BLOEM ARTS ACADEMY GUILTY OF VIOLATING GAY & LESBIAN RIGHTS

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The South African Human Rights Commission has concluded that the Christian-based Creare Training Centre violated the rights of gays and lesbians by barring them from attending the institution.

In January, it came to light that the arts and drama academy’s 2013 prospectus stated that it would not allow gay students to enrol unless they let themselves be “cured”.

Under “Practical Rules for Fulltime Students,” in a section titled “Relational Etiquette,” the prospectus stated that the institution believes in the principle of sexual orientation being founded “on that of heterosexuality”.

It also asserted that the centre will “offer ministry to help people that want to change their sexual orientation”.

The Deputy Minister of Justice and Constitutional Development, Andries Nel, laid a complaint against the centre with the South African Human Rights Commission (SAHRC), which launched an investigation into the matter.

In their response, the academy argued that it is a voluntary association and that its students enrol by choice.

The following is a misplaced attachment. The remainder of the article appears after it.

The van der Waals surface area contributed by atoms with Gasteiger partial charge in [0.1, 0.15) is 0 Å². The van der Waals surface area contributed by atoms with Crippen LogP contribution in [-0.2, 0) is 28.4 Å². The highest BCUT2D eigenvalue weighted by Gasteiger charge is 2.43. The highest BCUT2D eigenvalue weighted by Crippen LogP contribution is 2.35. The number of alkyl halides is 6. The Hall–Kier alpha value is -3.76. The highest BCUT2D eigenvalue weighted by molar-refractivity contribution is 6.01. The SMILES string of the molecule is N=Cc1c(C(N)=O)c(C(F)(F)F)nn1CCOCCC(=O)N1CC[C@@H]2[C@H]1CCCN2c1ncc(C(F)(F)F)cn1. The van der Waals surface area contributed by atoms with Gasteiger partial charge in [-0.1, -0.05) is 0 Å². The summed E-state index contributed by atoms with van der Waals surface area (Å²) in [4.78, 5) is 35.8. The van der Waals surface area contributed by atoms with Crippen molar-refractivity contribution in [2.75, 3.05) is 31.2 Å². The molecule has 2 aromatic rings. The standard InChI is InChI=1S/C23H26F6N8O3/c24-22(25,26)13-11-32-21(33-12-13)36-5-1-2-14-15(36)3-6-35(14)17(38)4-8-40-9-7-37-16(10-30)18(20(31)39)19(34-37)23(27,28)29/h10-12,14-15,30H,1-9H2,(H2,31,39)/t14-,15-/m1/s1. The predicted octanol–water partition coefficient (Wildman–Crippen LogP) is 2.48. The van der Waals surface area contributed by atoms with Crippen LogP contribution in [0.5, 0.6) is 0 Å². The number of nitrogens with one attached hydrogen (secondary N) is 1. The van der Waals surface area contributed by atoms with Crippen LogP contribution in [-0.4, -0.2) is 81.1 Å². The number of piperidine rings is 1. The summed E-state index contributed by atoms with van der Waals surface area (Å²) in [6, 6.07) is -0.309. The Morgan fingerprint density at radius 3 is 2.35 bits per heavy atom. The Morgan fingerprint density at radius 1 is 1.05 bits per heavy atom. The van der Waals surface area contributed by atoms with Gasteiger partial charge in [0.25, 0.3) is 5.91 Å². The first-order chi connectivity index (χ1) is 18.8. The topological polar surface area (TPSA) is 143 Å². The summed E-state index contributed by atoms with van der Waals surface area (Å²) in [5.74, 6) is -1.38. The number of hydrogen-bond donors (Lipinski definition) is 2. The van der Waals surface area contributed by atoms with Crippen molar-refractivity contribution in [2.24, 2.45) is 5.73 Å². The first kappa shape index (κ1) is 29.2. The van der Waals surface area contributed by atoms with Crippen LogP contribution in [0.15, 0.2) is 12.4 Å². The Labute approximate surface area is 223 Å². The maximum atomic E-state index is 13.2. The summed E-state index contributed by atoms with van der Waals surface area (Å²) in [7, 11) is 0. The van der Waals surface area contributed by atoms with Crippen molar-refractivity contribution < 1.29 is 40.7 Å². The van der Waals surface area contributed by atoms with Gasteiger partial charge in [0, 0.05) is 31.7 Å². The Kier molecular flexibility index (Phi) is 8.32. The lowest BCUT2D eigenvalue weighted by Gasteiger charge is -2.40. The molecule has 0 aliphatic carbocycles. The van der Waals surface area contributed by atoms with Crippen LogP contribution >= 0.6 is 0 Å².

On Monday, the SAHRC confirmed that its investigation had found that the Creare Training Centre prospectus “constitutes a violation of Lesbian, Gay, Bisexual, and Transgender (LGBTIs) right to equality, dignity, religion, freedom of association, freedom and security of the person and education”.

It also said that prospectus could have the “potential effect of perpetuating decimation against LGBTI people”. It further rejected “the exclusionary provision in the relationship etiquette and the justification offered by Creare Training Centre”.

Most damning of all, the commission found that centre’s violation of the rights of LGBTI people “has the potential of resulting in psychological and physical harm to members of LGTBI community”.

The commission recommended that the Creare Training Centre review and amend its constitution and prospectus within three months to demonstrate “a reasonable accommodation for diversity” and affirm “that difference should not be the basis of exclusion”.

It also recommended that the Institute for Social justice and Reconciliation Studies at the University of the Free State, in collaboration with the South African Council of Churches, engage the centre in a series of ‘sensitisation workshops’, and report in writing to the commission within six months on progress achieved.

Isaac Mangena, Head of Communications at the SAHRC, told Mambaonline that should the centre refuse to follow its recommendations or fail to lodge an appeal against its findings, “we have the option to take the matter higher, including taking it to the equality court”.

Mangena said that the centre had thus far cooperated with the SAHRC and that it had not indicated that it would appeal the findings.

Mambaonline attempted to contact the Creare Training Centre to ascertain if it would implement the commissions’ findings but had not received a response by the time of publishing.

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